GLOVERSVILLE -- Gloversville Mayor Dayton King resigned Wednesday as part of a plea deal on postage-related larceny allegations.
King, 40, pleaded guilty to official misconduct, a misdemeanor, in Gloversville City Court. The mayor, who has been in office for nine years, originally faced a felony charge of falsifying city records.
Under the plea deal, King agreed to resign by the end of the day and to pay $473.07 in restitution for using a city postage meter for personal business. He will also pay a $500 fine and will have to complete 50 hours of community service by April 30, under the plea deal terms. He will also pay $250 in mandatory court and DNA database fees, and he will be on probation for a year.
King, whose office is just down the hall from the courtroom, subsequently sent City Council a letter to announce his resignation, effective as of 5 p.m.
King refused to comment after his court appearance but later issued a prepared statement through his lawyer, Robert Abdella, of Gloversville.
"I used poor judgment," King wrote. "I was wrong, and I am embarrassed by my conduct. I apologize to everyone who I have ever let down, and I ask for your forgiveness.
Saratoga County District Attorney Karen Heggen, who acted as special prosecutor in the case, said King used the city's postal meter for his real estate business.
"He was charged with some serious violations of law. They dealt particularly with heightened and enhanced responsibilities as an elected official, and having him plead guilty today to official misconduct -- to admit that he abused that authority and position that the citizens of this community have entrusted him with -- I thought was important to the disposition of this case," Heggen said.
Gloversville City Council planned to meet at 6 p.m. Thursday to pick a new mayor. The City Charter mandates the new mayor be a member of the City Council, and that person will serve until a special election for the $42,266-salary position is held in November.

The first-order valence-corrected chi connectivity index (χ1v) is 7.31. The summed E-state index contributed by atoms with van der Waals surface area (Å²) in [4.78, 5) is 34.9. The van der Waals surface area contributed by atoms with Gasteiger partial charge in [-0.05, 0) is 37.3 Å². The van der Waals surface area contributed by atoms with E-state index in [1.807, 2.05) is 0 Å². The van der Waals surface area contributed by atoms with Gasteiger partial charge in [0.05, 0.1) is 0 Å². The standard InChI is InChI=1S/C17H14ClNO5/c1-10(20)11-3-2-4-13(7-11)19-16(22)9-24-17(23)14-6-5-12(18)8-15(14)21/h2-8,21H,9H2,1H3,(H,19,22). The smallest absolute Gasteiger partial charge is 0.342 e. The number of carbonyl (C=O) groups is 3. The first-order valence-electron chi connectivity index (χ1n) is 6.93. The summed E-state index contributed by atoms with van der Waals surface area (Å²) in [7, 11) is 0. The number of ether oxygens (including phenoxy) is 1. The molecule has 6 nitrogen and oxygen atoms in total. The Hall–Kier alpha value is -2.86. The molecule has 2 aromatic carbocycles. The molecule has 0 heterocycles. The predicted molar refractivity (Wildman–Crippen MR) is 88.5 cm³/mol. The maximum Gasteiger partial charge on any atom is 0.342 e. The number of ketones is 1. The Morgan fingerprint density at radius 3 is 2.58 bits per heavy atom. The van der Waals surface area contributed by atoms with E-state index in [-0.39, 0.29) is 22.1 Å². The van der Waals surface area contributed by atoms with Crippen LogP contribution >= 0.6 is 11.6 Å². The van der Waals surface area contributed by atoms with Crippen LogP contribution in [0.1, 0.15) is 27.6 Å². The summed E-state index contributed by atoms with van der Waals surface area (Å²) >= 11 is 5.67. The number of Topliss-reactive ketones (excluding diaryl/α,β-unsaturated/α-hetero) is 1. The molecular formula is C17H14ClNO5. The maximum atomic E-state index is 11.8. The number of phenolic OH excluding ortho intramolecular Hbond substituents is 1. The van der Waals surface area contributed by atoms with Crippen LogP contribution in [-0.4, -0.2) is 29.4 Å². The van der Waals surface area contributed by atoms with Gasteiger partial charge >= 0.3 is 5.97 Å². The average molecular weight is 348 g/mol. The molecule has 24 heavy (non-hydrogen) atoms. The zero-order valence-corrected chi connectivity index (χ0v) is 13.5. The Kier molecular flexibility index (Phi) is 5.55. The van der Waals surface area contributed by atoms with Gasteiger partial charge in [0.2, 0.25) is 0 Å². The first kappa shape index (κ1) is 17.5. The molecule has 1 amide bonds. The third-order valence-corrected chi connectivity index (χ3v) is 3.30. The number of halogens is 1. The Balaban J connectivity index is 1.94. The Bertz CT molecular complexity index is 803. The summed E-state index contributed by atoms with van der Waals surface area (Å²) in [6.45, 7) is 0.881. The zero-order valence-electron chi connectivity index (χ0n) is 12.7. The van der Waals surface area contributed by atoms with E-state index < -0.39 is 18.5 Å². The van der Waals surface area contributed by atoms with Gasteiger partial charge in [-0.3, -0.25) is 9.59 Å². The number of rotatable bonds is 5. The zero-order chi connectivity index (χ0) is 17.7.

King, an independent-minded registered Republican, had been mayor since 2010 and was elected to a third four-year term in 2017.
King was arrested by state police on Nov. 14 and charged with falsifying business records, a felony, and misdemeanor counts of official misconduct and petit larceny. All three charges stem from allegations that King, 40, used the Gloversville City Hall postage meter for his personal business.
#Gloversville Mayor Dayton King is pleading guilty to one count official misconduct, will resign, pay $473 restitution, a $500 fine, and 50 hours community service. He used city postal meter for personal purposes.— Stephen Williams (@gazettesteve) January 9, 2019
The charging documents filed by the state police claimed King used the city postage meter, a device that prints the equivalent of a stamp onto postage, between Jan. 5 and Oct. 15, 2018, in the amount of $473.07.
The felony charge of falsifying business records accused King of entering false formation about the use of the postage meter into the city ledger.
King last fall settled a previous criminal charge stemming from a 2017 mayoral debate in which details of the city personnel file of his opponent, city firefighter William Rowback Jr., were discussed. King's release of the information during the debate was an alleged violation of Rowback's New York state civil rights, which mandate that the personnel files of police and firefighters remain private.
#Gloversville City Council will meet at 6 PM Thursday to pick a new mayor.— Stephen Williams (@gazettesteve) January 9, 2019
King pleaded guilty in September to one count of second-degree harassment, a violation, which was a reduction from a felony charge of official misconduct. That charge stemmed from a complaint Rowback filed following the debate.
King paid a $250 fine and agreed to write a letter of apology to Rowback and to read the letter aloud at a City Council meeting.
King also received a period of probation after that plea deal.
Since both of King's convictions are for misdemeanors, state Public Officers Law does not prevent him from running for office again, as would be the case if he pleaded guilty to a felony.
"I greatly appreciate the opportunity to have served as mayor for the last nine years," King's statement concluded.